Dictionary of National Biography, 1885-1900/Poste, Beale
POSTE, BEALE (1793–1871), divine and antiquary, of an ancient Kentish family, was second son of William Poste, one of the four common pleaders of the city of London. Born in 1793 at Hayle Place, his father's seat near Maidstone, Kent, he entered Trinity Hall, Cambridge (Luard,Grad. Cant. p. 416), but left the university at an early age, travelled on the continent, returned, took holy orders, and married (in 1817) before graduating LL.B. in 1819. He was for some years curate of High Halden, and then of Milstead, both in Kent. At Milstead he devoted himself to the study of archæology. He was one of the earliest members of the Archaeological Association, and many papers from his pen appeared in their 'Journal.' He removed about 1851 to Bydews Place, near Maidstone, where he died on 15 April 1871. By his wife Mary Jane, daughter of John Cousins, esq., of Westbourne, Sussex, who died two years before her husband, he had three sons and four daughters. His third son, Edward, is director of civil service examinations.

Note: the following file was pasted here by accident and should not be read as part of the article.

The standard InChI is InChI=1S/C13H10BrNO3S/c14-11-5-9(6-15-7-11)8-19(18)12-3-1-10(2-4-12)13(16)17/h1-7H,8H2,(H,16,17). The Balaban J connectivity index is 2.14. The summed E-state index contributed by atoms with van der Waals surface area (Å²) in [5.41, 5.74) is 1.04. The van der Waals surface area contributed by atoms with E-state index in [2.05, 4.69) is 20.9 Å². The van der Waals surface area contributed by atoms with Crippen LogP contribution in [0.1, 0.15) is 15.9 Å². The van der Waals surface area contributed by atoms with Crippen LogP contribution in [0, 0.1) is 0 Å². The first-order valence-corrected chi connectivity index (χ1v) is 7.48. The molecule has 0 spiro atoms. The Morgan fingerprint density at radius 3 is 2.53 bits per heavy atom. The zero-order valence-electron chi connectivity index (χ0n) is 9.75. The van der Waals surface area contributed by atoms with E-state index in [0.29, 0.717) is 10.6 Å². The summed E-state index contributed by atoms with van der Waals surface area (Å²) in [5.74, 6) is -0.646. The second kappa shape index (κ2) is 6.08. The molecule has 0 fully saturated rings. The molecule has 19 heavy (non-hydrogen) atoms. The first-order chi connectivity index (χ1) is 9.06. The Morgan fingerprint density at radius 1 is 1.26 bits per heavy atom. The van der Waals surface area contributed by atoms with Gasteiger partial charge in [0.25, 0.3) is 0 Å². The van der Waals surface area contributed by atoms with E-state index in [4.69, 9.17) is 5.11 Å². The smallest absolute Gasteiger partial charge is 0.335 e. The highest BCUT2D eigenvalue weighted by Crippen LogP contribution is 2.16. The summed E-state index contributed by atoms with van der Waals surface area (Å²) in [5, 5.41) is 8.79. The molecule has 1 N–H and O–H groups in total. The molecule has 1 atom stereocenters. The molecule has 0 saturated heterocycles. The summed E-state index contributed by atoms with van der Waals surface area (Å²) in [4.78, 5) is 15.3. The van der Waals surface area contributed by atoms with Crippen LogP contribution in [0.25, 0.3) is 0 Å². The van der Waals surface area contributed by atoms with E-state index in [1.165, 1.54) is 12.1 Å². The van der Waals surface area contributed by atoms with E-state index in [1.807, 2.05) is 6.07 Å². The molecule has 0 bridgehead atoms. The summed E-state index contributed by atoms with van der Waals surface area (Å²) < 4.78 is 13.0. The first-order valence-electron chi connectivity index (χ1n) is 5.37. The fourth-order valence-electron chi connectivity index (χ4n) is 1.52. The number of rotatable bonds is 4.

His works, dealing principally with early British history, evidence the most painstaking research. They are: 1. 'History of the College of All Saints,' Maidstone, 1847, 8vo. 2. 'The Coins of Cunobeline and of the Ancient Britons,' 1853, 8vo. 3. 'Britannic Researches, or New Facts and Rectifications of Ancient British History,' 1853, 8vo. 4. 'Britannia Antiqua: Ancient Britain brought within the Limits of Authentic History,' 1857, 8vo. 5. 'Celtic Inscriptions on Gaulish and British Coins, intended to supply Materials for the Early History of Great Britain; with a Glossary of Archaic Celtic Words and an Atlas of Coins,' 1861, 8vo.
[Berry's Kent Pedigrees, p. 20; Allibone's Dict. of Engl. Lit.; Brit. Mus. Cat.; Guardian. 1871, p. 491; Athenæum for 1853, 1857, 1861; Foster's Alumni Oxon.]